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By Laura Bickle
Photo: Chalet Studio Photography
“When teachers learn, students learn.” That’s the core sentiment behind Jenni Donohoo’s work as an author and consultant focused on professional learning. She’s currently on contract with the Council of Ontario Directors of Education and has written three best-selling books, including Collaborative Inquiry for Educators: A Facilitator’s Guide to School Improvement.
“Long gone are the days of one-shot, district-mandated, ballroom approaches to professional development,” says Donohoo. “When professional development isn’t done ‘to’ teachers — when teachers have a say in the what, how and why of professional learning — there is much more uptake.”
We spoke to Donohoo about professional learning and how teachers can ensure their learning delivers the greatest benefit for themselves and their students.
What is the state of professional learning in Ontario’s education system?
We still have plenty to learn about how to close students’ achievement gaps (among applied and academic streams, Indigenous students, English-language learners and students with Individualized Education Programs).
The desire to promote professional learning in Ontario’s education system is increasing. Teachers are taking on leadership roles and they are being given opportunities to lead the work of school improvement in authentic ways.
What advice do you give educators wanting to introduce collaborative inquiry to their school?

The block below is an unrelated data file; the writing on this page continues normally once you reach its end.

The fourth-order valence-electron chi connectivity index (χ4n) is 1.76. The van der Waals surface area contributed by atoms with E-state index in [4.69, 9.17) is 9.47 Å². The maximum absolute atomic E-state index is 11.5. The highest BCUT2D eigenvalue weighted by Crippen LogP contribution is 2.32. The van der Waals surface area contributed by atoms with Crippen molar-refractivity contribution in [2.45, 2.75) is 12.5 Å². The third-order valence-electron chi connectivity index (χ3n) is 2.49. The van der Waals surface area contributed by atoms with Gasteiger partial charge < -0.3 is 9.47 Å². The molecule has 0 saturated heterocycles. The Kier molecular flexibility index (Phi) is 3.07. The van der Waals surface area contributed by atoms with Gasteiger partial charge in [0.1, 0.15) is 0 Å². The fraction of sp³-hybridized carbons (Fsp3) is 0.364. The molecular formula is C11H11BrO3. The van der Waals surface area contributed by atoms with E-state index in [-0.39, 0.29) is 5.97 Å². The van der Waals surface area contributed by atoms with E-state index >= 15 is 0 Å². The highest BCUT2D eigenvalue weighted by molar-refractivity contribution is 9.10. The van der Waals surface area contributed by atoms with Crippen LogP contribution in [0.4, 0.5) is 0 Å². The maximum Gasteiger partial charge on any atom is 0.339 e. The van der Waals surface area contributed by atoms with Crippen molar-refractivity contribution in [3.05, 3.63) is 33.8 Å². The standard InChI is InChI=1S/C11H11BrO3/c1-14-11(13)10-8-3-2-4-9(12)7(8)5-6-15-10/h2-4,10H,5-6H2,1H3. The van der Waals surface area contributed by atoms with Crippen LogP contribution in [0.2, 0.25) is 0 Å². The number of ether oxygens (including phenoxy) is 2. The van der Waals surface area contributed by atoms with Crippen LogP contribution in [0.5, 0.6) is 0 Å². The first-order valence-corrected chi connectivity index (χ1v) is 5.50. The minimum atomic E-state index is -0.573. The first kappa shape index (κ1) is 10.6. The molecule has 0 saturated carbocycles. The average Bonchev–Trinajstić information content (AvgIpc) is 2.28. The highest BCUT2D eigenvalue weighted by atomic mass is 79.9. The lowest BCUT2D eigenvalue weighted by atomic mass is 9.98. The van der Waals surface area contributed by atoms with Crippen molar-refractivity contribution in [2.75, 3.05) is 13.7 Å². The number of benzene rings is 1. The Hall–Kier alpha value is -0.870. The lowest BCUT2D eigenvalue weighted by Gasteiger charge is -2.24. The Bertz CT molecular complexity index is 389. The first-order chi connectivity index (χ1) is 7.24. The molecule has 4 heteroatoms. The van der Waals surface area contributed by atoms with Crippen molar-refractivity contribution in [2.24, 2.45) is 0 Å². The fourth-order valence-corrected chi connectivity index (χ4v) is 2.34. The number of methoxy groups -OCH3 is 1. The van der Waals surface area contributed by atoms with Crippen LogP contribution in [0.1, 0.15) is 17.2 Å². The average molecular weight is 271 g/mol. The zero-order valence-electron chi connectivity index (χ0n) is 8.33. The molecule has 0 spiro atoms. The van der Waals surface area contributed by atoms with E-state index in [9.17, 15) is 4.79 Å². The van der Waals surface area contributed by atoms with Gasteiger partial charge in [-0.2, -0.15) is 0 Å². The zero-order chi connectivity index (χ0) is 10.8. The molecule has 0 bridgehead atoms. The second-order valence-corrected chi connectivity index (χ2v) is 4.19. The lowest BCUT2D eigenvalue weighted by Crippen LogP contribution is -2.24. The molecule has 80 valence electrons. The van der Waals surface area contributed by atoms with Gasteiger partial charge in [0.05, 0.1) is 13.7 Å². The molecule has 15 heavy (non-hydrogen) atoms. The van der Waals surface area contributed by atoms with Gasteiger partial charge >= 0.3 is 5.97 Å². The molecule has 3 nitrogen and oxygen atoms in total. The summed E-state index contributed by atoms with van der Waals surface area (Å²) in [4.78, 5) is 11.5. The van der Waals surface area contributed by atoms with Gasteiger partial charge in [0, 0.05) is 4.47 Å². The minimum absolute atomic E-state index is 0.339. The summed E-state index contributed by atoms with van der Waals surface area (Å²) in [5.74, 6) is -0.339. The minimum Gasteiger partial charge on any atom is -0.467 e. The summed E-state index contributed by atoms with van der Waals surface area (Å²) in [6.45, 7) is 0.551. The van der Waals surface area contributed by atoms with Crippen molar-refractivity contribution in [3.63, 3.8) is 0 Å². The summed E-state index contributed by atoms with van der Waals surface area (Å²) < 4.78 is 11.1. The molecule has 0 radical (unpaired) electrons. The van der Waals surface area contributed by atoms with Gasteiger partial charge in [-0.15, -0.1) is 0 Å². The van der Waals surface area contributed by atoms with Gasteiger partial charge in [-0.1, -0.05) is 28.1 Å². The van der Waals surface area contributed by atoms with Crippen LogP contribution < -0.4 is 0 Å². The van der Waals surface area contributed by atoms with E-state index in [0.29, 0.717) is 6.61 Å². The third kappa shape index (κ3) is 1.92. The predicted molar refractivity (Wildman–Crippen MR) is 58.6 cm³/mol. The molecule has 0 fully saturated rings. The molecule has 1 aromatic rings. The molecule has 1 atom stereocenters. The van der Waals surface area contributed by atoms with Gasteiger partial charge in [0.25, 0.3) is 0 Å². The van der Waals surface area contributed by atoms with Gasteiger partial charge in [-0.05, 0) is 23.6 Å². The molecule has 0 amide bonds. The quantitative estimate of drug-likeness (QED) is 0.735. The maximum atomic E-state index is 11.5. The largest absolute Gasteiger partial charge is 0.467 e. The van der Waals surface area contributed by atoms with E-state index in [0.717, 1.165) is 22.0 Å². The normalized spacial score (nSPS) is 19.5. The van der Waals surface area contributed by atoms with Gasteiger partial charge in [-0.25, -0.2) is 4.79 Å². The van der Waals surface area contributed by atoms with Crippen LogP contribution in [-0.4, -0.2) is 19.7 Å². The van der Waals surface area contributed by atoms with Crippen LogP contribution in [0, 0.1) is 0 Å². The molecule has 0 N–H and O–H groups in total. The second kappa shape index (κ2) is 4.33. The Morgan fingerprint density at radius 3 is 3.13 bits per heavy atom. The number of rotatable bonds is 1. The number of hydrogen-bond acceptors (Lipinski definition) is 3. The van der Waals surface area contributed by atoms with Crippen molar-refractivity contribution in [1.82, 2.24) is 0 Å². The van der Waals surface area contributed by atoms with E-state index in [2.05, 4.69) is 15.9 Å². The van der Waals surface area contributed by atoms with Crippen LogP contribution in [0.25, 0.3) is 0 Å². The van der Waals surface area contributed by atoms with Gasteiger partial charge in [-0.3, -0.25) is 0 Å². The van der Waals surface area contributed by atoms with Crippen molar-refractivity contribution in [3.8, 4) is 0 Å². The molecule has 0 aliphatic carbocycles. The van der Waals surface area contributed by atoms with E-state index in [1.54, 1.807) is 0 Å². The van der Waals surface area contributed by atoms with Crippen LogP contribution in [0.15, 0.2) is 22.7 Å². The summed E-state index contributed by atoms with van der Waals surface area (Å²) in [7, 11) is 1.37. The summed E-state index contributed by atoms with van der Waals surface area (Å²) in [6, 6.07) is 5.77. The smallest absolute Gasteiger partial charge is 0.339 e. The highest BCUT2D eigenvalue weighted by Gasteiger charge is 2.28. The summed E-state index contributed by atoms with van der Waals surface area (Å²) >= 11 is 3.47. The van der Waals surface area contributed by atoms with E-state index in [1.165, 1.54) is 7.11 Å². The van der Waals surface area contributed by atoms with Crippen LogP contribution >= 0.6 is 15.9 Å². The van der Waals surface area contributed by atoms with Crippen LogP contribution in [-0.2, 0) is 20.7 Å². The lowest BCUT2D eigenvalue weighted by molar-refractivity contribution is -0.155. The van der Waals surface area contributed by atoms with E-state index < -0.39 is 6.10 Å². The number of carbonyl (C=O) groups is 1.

Find a colleague (or team) interested in developing a question related to student learning and willing to experiment with different approaches. Then, use evidence of student learning to evaluate the collective impact.
This needs to be facilitated from within, by teacher-leaders, and not from the district office. The district office and school administrators need to support it by securing resources, such as time, research and tools. The process works if you place trust in teachers’ ability to innovate together. Teachers are in the best position to impact school improvement initiatives.
How do teachers determine what theories are worth implementing?
We need to help teachers access reliable sources of research to inform their theories about what works best. Next, teachers need time to try new approaches in their practice. Just because an intervention worked somewhere for somebody, we don’t know if it will work in our schools or with our students.
How can the system support professional learning?
School districts would benefit from identifying who is responsible for the quality of professional learning in school boards, and then hold people accountable for delivering high quality professional learning.
We also need to create opportunities for sharing the results from teachers’ collaborative inquiries. Let teachers’ voices be heard.